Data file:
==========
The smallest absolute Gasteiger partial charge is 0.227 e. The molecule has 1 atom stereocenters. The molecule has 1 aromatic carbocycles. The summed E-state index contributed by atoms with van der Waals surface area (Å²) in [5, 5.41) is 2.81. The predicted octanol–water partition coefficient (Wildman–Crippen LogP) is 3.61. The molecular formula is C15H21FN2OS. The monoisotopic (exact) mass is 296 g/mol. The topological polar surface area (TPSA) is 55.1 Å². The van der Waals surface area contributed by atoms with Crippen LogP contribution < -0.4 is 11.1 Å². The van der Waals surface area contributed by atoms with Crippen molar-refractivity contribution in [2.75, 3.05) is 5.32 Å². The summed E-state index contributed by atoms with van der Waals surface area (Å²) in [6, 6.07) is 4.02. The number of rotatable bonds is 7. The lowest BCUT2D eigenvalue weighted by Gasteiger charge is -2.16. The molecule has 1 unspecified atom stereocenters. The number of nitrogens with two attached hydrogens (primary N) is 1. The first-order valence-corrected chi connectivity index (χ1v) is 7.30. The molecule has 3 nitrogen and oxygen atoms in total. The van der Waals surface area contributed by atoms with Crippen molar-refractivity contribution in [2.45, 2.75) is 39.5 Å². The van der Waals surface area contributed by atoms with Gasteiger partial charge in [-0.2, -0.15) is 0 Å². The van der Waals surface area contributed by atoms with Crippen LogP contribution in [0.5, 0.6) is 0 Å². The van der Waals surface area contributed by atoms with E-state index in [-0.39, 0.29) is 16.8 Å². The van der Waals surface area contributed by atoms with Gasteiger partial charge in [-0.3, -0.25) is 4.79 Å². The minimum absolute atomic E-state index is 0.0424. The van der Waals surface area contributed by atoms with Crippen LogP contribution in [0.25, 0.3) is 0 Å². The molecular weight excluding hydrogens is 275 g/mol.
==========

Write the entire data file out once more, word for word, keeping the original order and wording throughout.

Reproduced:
The smallest absolute Gasteiger partial charge is 0.227 e. The molecule has 1 atom stereocenters. The molecule has 1 aromatic carbocycles. The summed E-state index contributed by atoms with van der Waals surface area (Å²) in [5, 5.41) is 2.81. The predicted octanol–water partition coefficient (Wildman–Crippen LogP) is 3.61. The molecular formula is C15H21FN2OS. The monoisotopic (exact) mass is 296 g/mol. The topological polar surface area (TPSA) is 55.1 Å². The van der Waals surface area contributed by atoms with Crippen LogP contribution < -0.4 is 11.1 Å². The van der Waals surface area contributed by atoms with Crippen molar-refractivity contribution in [2.75, 3.05) is 5.32 Å². The summed E-state index contributed by atoms with van der Waals surface area (Å²) in [6, 6.07) is 4.02. The number of rotatable bonds is 7. The lowest BCUT2D eigenvalue weighted by Gasteiger charge is -2.16. The molecule has 1 unspecified atom stereocenters. The number of nitrogens with two attached hydrogens (primary N) is 1. The first-order valence-corrected chi connectivity index (χ1v) is 7.30. The molecule has 3 nitrogen and oxygen atoms in total. The van der Waals surface area contributed by atoms with Crippen molar-refractivity contribution in [2.45, 2.75) is 39.5 Å². The van der Waals surface area contributed by atoms with Gasteiger partial charge in [-0.2, -0.15) is 0 Å². The van der Waals surface area contributed by atoms with Crippen LogP contribution in [0.5, 0.6) is 0 Å². The van der Waals surface area contributed by atoms with E-state index in [-0.39, 0.29) is 16.8 Å². The van der Waals surface area contributed by atoms with Gasteiger partial charge in [-0.3, -0.25) is 4.79 Å². The minimum absolute atomic E-state index is 0.0424. The van der Waals surface area contributed by atoms with Crippen LogP contribution in [0.25, 0.3) is 0 Å². The molecular weight excluding hydrogens is 275 g/mol.